Editorial note: We earn commissions from affiliate links on Forbes Advisor. The committees do not influence the views or evaluations of our authors.
The average interest rate on refinanced student loans rose last week. For many borrowers, interest rates remain low enough that refinancing is a good choice.
For borrowers with a credit score of 720 or higher who qualified in the Credible.com student loan market from March 28 to April 1, the average flat rate for a 10-year refinancing loan was 4.19%. In a five-year floating rate loan, the interest rate was 3.08%, according to Credible.com.
Related: Best Student Loan Refinancing Lenders
Fixed rate loans
Last week, the average fixed interest rate on a 10-year refinancing loan jumped 0.17% to 4.19%. The average was 4.02% last week.
Last year at this time, the average fixed interest rate for a 10-year refinancing loan was 3.82%, or 0.37% lower than the current interest rate. This means that refinancing borrowers now have the opportunity to lock in an interest rate that is significantly lower than they would have received at this time last year.
If you were to refinance $ 20,000 in student loans at the current average fixed interest rate, you would be paying about $ 204 per month and about $ 4,516 in total interest for 10 years, according to the Forbes Advisor student loan computer.
Variable rate loans
The average variable interest rates on five-year refinancing loans fell by 0.04% last week, falling to 3.08%.
Variable interest rates fluctuate during a loan period depending on the ratio to which they are linked and market conditions. Many lenders refinance interest rates monthly for borrowers with floating rate loans, but usually limit how high the interest rate can go — lenders can set a limit of 18%, for example.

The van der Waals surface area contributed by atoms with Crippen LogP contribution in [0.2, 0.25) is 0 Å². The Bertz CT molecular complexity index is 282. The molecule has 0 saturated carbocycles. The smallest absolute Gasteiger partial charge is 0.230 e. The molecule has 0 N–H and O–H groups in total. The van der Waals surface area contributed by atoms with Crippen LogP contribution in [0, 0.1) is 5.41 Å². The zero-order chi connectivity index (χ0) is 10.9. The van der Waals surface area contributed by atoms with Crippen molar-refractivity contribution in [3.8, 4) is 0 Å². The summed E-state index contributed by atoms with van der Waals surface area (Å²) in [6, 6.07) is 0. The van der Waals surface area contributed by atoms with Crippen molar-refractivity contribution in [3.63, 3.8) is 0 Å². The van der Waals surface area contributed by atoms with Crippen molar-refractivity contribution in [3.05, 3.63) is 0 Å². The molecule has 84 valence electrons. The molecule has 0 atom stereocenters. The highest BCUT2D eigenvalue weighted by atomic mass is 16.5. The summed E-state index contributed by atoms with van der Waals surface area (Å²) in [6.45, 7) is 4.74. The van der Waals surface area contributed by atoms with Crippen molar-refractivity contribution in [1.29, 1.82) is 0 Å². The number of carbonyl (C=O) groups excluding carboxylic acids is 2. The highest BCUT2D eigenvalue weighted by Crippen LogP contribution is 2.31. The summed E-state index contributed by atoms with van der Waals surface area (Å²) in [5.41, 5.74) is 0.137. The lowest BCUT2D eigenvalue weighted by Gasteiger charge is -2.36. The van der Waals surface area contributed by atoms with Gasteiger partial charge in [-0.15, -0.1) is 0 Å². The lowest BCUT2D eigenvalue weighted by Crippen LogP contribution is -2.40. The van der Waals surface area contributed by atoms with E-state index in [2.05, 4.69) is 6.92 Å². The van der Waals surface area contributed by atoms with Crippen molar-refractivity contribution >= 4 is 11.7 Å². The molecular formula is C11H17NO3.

Refinancing an existing $ 20,000 loan into a five-year loan with an interest rate of 3.08% would yield a monthly payment of approximately $ 360. A borrower would pay $ 1,605 in total interest over the life of the loan. But because the percentage in this example is variable, it could go up or down from month to month within this time frame.
Related: Do you need to refinance student loans?
When to refinance student loans
Most lenders require borrowers to complete their degree before refinancing — though not all — so in most cases, wait until you graduate before refinancing. You will also need a good or excellent credit score and a steady income to access the lower interest rates.
If you are short on credit or your income is not high enough to qualify, you have some options. You can wait for refinancing until you create credit or have enough income. Or, you can get a co-signer. Just make sure the co-signer knows that if you can not make student loan payments, he or she will be responsible. The loan will appear on their credit report.
Before choosing to refinance, calculate your potential savings. It is important to make sure that you save enough to justify refinancing. Buy from many lenders for interest rates and take into account your credit score when shopping. Keep in mind that those with the highest credit scores receive the lowest rates.
Fixed rate loans versus variable rate loans
A big goal of refinancing student loans, for many borrowers, is to reduce the amount of interest paid. And that means having the lowest possible interest rate.
While variable interest rates may start low, they could rise in the future by making bets. But one way to reduce your exposure to risk is to repay your new refinancing loan as soon as possible. Choose the shortest loan term you can manage and pay extra when possible so that they are not subject to possible interest rate increases in the future.
When considering your options, compare interest rates between many student loan refinancing lenders to make sure you are not losing potential savings. Find out if you qualify for additional interest rate discounts by choosing automatic payments or having an existing financial account with a lender.
Refinancing federal loans into private loans
There are a few things to keep in mind when refinancing a federal student loan into a private student loan. Initially, you will lose access to some of the benefits that federal student loans offer. For example, you will no longer have access to income-based repayment plans or deferral and tolerance options.
You may not need these programs if you have a steady income and plan to repay your loan quickly. But make sure you do not need these programs if you are considering refinancing your federal student loans.
If you need the benefits of these programs, you could refinance only your private loans or only a portion of your federal loans.